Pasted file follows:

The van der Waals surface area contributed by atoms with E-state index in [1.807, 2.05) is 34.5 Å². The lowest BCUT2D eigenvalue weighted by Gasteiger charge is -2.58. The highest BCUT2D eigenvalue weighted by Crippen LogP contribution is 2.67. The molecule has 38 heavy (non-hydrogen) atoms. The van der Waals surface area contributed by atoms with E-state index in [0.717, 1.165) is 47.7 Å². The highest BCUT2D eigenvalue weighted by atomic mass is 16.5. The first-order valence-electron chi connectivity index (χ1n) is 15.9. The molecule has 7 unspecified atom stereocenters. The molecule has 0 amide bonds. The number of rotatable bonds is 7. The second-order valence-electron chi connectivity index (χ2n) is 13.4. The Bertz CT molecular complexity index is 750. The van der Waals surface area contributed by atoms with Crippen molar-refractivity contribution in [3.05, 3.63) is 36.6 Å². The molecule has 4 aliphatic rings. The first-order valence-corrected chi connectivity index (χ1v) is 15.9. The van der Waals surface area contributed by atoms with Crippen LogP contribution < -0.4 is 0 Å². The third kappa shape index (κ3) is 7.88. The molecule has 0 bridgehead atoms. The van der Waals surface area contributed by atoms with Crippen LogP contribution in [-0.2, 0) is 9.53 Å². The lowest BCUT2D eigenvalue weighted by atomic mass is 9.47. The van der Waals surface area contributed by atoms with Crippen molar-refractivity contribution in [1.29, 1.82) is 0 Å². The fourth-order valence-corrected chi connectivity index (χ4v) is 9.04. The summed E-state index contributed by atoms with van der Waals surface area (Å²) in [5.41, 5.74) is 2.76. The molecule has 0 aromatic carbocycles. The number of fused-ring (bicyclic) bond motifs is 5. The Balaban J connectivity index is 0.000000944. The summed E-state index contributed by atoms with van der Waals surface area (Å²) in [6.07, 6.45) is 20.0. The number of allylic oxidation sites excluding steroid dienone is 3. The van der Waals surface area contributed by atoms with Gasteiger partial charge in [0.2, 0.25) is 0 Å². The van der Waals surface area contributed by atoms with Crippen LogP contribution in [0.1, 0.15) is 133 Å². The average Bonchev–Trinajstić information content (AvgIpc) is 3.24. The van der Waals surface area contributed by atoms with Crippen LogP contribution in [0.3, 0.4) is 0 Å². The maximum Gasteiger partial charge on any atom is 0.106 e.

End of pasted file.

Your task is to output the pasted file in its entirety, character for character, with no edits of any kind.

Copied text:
The van der Waals surface area contributed by atoms with E-state index in [1.807, 2.05) is 34.5 Å². The lowest BCUT2D eigenvalue weighted by Gasteiger charge is -2.58. The highest BCUT2D eigenvalue weighted by Crippen LogP contribution is 2.67. The molecule has 38 heavy (non-hydrogen) atoms. The van der Waals surface area contributed by atoms with E-state index in [0.717, 1.165) is 47.7 Å². The highest BCUT2D eigenvalue weighted by atomic mass is 16.5. The first-order valence-electron chi connectivity index (χ1n) is 15.9. The molecule has 7 unspecified atom stereocenters. The molecule has 0 amide bonds. The number of rotatable bonds is 7. The second-order valence-electron chi connectivity index (χ2n) is 13.4. The Bertz CT molecular complexity index is 750. The van der Waals surface area contributed by atoms with Crippen molar-refractivity contribution in [3.05, 3.63) is 36.6 Å². The molecule has 4 aliphatic rings. The first-order valence-corrected chi connectivity index (χ1v) is 15.9. The van der Waals surface area contributed by atoms with Crippen LogP contribution < -0.4 is 0 Å². The third kappa shape index (κ3) is 7.88. The molecule has 0 bridgehead atoms. The van der Waals surface area contributed by atoms with Crippen LogP contribution in [-0.2, 0) is 9.53 Å². The lowest BCUT2D eigenvalue weighted by atomic mass is 9.47. The van der Waals surface area contributed by atoms with Crippen molar-refractivity contribution in [1.29, 1.82) is 0 Å². The fourth-order valence-corrected chi connectivity index (χ4v) is 9.04. The summed E-state index contributed by atoms with van der Waals surface area (Å²) in [5.41, 5.74) is 2.76. The molecule has 0 aromatic carbocycles. The number of fused-ring (bicyclic) bond motifs is 5. The Balaban J connectivity index is 0.000000944. The summed E-state index contributed by atoms with van der Waals surface area (Å²) in [6.07, 6.45) is 20.0. The number of allylic oxidation sites excluding steroid dienone is 3. The van der Waals surface area contributed by atoms with Gasteiger partial charge in [0.2, 0.25) is 0 Å². The van der Waals surface area contributed by atoms with Crippen LogP contribution in [0.1, 0.15) is 133 Å². The average Bonchev–Trinajstić information content (AvgIpc) is 3.24. The van der Waals surface area contributed by atoms with Crippen LogP contribution in [0.3, 0.4) is 0 Å². The maximum Gasteiger partial charge on any atom is 0.106 e.